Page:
Another company gives up lease in Alaska’s Arctic refuge

August 23, 2022 GMT

ANCHORAGE, Alaska (AP) — An Alaska state corporation is the only remaining leaseholder in the Arctic National Wildlife Refuge that intends to pursue plans to explore for oil and gas on the refuge’s coastal plain after another private company gave up its lease in the region.

The U.S. Bureau of Land Management said Knik Arm Services, a small real estate and leasing firm, asked to have its 49,000-acre (76.5 square-mile) lease rescinded and lease payments refunded. The federal agency said it will honor the request made last week, the Anchorage Daily News reported.

Knik Arm Services was one of two private companies that won leases in a sale held in the waning days of the Trump administration. The other, oil company Regenerate Alaska, gave up its lease earlier this year.

The Alaska Industrial Development and Export Authority, a state corporation, acquired seven leases in the sale. It is suing federal officials over what it calls improper actions that are preventing lease activities. The corporation got the leases to preserve drilling rights in case oil companies did not come forward.

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Mark Graber, who owns Knik Arm Services, said he invested about $2 million into his lease and for a first-year lease payment. He said he had wanted to hold onto his lease in hopes that the state corporation prevailed in its lawsuit and that oil development would produce royalties for his company. But he said the fight over the leases could take years.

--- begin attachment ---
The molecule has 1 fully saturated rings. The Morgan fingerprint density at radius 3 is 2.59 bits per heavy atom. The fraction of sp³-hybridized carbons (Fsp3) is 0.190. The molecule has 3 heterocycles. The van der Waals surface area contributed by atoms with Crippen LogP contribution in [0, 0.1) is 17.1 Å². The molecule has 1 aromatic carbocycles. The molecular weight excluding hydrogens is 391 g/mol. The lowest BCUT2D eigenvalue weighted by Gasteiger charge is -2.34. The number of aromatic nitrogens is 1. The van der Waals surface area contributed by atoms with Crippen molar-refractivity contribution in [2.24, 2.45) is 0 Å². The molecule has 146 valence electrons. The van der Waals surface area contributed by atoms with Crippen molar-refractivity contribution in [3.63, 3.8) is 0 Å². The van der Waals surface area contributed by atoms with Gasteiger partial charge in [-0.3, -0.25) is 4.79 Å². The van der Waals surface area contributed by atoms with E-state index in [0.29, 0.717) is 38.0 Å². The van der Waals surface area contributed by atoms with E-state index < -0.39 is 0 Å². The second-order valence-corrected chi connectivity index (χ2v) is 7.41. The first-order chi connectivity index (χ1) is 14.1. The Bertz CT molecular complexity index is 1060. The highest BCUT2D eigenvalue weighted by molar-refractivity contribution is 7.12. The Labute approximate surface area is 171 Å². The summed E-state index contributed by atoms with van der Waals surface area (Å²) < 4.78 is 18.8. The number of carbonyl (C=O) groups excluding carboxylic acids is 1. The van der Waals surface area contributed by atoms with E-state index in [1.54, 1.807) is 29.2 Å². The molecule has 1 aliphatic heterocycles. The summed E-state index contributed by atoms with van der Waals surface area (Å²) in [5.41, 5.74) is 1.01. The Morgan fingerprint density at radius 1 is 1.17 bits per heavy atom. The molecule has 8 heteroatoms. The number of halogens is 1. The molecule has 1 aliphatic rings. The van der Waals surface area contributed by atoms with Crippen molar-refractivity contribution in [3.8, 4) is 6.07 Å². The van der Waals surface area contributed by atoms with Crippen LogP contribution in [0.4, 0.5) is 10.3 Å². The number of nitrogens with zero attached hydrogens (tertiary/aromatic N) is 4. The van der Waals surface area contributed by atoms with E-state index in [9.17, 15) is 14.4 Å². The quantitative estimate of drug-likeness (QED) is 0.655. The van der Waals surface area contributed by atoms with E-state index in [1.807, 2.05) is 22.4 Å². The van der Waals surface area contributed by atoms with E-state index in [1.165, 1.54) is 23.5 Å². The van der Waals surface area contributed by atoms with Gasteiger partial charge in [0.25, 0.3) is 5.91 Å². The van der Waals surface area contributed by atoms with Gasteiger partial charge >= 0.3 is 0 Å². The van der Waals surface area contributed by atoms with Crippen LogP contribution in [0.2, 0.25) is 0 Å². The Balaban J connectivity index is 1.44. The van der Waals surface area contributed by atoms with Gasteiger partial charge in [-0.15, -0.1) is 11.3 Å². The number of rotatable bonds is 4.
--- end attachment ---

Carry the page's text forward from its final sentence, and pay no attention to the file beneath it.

“I wish AIDEA all the success in the world. They are doing something that is in the interest of Alaskans and the U.S., for that matter,” he said.

A federal law passed in 2017, with support from Alaska’s congressional delegation, called for lease sales on the coastal plain, but the Biden administration suspended the leases and is reviewing the leasing program. Interior Secretary Deb Haaland last year said the Interior Department would conduct a new environmental review of the leasing program.

Alan Weitzner, executive director of the Alaska Industrial Development and Export Authority, said the decision by Knik Arm Services does not change the corporation’s plans.

“There’s too much at risk not to (pursue exploration), when we talk about the potential for jobs and economic development for the state,” Weitzner said.

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Separately, Hilcorp and Chevron previously canceled interests in older leases within the refuge’s boundaries, on a small tract of Alaska Native corporation-owned land.

The Gwich’in Steering Committee, which represents 15 Gwich’in communities in Alaska and Canada, in a statement said the decision by companies to give up leases shows that drilling in the refuge is not worth the economic risk. The Indigenous Gwich’in have expressed concern about impacts to a caribou herd they rely on for subsistence.

“These lands are sacred, and we – the Gwich’in people – will never give up fighting to protect the Arctic Refuge,” said Bernadette Demientieff, the group’s executive director. “We call on Congressional leaders and President Biden to recognize the rights of Indigenous communities that are being overlooked in Alaska and repeal the oil and gas program in the Arctic Refuge.”